Melissa Etheridge came to the Palace Theatre Saturday night with “a story to tell.”
That story, as it turned out, was Etheridge’s life, from her roots in Kansas through her recent bout with cancer. It was all part of her Revival Tour, in support of her most recent album, last September’s “The Awakening.”
Rock stars telling their life stories through a two-and-a-half-hour concert is, to say the least, a bit bombastic. But Etheridge managed to pull it off quite well, in part because of her every-woman demeanor but mostly because her impassioned performance was so strong, keeping most of the audience on its feet for the majority of the evening.
She opened with a raucous “All American Girl,” off her breakthrough 1993 album “Yes I Am,” an apt choice considering the concept of the show. The song also helped to further cement the idea, no doubt intentionally, that Etheridge is just like her audience — a normal person, despite the fame and rock-star hype.
Her set spanned her entire nine-album, 20-plus-year career, with selections jumping from older albums such as “Your Little Secret” and “Brave and Crazy” to her most recent record. Despite the fact that she was ostensibly telling her story chronologically, she was able to create this flow without resorting to performing her material chronologically.
It wasn’t always perfect; her set did tend to feel split in half, the first part of the concert focusing on her relationship and love songs and the second half delving into her more recent, social commentary material such as the Oscar winning “I Need to Wake Up.” But her songs are so strong, and her band played with such conviction, that in the end, the individual stories in each song turned out to be more important than any overarching theme.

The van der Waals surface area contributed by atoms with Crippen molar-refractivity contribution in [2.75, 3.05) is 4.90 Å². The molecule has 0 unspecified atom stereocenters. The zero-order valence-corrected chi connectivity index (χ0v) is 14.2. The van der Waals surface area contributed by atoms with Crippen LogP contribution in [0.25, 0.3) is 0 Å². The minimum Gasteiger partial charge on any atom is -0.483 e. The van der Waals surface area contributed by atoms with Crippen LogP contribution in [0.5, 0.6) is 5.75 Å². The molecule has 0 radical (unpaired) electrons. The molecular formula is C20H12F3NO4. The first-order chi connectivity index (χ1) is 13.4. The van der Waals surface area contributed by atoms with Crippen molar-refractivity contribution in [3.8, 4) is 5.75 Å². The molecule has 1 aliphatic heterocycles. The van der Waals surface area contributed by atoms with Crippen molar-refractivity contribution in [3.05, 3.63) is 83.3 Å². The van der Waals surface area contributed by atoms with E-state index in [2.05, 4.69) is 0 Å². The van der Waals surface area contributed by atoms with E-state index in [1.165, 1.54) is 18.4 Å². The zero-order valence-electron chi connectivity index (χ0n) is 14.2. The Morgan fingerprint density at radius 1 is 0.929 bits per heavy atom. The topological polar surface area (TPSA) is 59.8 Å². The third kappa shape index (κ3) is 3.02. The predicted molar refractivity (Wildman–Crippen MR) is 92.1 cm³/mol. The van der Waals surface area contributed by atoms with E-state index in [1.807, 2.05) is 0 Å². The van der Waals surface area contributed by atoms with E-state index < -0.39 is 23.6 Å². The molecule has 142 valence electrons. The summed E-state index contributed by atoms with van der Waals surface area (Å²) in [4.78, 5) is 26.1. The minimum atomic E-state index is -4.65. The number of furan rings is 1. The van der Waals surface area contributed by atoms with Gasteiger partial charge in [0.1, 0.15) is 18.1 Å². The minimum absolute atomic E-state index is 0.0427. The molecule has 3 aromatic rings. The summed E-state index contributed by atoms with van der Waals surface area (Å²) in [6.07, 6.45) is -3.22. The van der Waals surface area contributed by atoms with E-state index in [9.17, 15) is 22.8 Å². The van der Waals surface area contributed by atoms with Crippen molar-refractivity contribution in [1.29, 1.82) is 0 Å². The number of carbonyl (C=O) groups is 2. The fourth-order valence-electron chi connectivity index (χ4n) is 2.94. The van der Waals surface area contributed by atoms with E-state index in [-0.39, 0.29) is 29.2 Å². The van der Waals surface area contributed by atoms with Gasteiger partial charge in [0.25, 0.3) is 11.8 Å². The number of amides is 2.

Highlights included a searing version of “An Unexpected Rain” off her latest release, and “I Want to Come Over,” which turned into a sing-along of sorts, with the audience joining in on the chorus. Etheridge was a dynamo on the stage, commanding the venue with her infectious energy, impassioned singing and rough-hewn, soulful vocals. On cuts such as “Mama, I’m Strange” early on in the set and later songs such as “Open Your Mind,” she proved her vocal prowess, going from a soft croon to a husky roar as needed.
During the set, Etheridge used the word “crazy” on more than one occasion to describe her own life’s experiences. In a way, the term also fit with her band’s raucous performance, in the best sense of the word.
Etheridge’s band wasn’t just backup; its members were her musical foils, adding strength and color to her blues-infused rock and folk. Of particular note was guitarist Philip Sayce, whose searing leads propelled the band throughout and played wonderfully off Etheridge’s voice and sparse acoustic guitar playing.
Although Etheridge has performed on numerous occasions at the Palace, the hunger and force she displayed could have been from a band only playing its first gig at the venue. Her lofty storytelling goal was successful to a degree, but strip that away and what remained was simply a great performance.
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Categories: Life and Arts